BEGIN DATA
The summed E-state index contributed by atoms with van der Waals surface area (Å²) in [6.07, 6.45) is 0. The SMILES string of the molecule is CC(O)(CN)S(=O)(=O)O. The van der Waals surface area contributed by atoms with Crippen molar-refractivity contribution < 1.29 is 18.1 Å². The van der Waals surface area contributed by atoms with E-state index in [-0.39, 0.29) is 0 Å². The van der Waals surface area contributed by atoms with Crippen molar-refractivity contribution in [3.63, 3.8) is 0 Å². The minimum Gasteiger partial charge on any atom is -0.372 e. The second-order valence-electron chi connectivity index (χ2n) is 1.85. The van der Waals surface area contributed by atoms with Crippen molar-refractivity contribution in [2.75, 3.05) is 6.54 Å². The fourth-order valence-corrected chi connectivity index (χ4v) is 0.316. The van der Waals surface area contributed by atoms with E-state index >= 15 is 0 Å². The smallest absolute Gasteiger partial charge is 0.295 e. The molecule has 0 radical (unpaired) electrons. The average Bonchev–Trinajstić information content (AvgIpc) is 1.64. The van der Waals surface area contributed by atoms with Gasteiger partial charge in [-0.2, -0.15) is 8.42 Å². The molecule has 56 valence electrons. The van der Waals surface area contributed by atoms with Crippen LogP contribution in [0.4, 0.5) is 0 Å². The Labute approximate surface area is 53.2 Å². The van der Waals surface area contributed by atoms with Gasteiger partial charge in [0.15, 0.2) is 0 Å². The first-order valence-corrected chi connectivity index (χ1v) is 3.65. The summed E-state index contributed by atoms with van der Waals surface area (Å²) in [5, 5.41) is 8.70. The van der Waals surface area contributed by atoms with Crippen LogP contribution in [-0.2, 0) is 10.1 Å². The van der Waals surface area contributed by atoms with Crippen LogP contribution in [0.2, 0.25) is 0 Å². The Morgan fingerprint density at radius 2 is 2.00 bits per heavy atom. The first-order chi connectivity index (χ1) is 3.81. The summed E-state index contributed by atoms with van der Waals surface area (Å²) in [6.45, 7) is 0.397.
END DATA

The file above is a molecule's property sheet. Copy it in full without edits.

The summed E-state index contributed by atoms with van der Waals surface area (Å²) in [6.07, 6.45) is 0. The SMILES string of the molecule is CC(O)(CN)S(=O)(=O)O. The van der Waals surface area contributed by atoms with Crippen molar-refractivity contribution < 1.29 is 18.1 Å². The van der Waals surface area contributed by atoms with E-state index in [-0.39, 0.29) is 0 Å². The van der Waals surface area contributed by atoms with Crippen molar-refractivity contribution in [3.63, 3.8) is 0 Å². The minimum Gasteiger partial charge on any atom is -0.372 e. The second-order valence-electron chi connectivity index (χ2n) is 1.85. The van der Waals surface area contributed by atoms with Crippen molar-refractivity contribution in [2.75, 3.05) is 6.54 Å². The fourth-order valence-corrected chi connectivity index (χ4v) is 0.316. The van der Waals surface area contributed by atoms with E-state index >= 15 is 0 Å². The smallest absolute Gasteiger partial charge is 0.295 e. The molecule has 0 radical (unpaired) electrons. The average Bonchev–Trinajstić information content (AvgIpc) is 1.64. The van der Waals surface area contributed by atoms with Gasteiger partial charge in [-0.2, -0.15) is 8.42 Å². The molecule has 56 valence electrons. The van der Waals surface area contributed by atoms with Crippen LogP contribution in [0.4, 0.5) is 0 Å². The Labute approximate surface area is 53.2 Å². The van der Waals surface area contributed by atoms with Gasteiger partial charge in [0.15, 0.2) is 0 Å². The first-order valence-corrected chi connectivity index (χ1v) is 3.65. The summed E-state index contributed by atoms with van der Waals surface area (Å²) in [5, 5.41) is 8.70. The van der Waals surface area contributed by atoms with Crippen LogP contribution in [-0.2, 0) is 10.1 Å². The van der Waals surface area contributed by atoms with Crippen LogP contribution in [0.2, 0.25) is 0 Å². The Morgan fingerprint density at radius 2 is 2.00 bits per heavy atom. The first-order chi connectivity index (χ1) is 3.81. The summed E-state index contributed by atoms with van der Waals surface area (Å²) in [6.45, 7) is 0.397.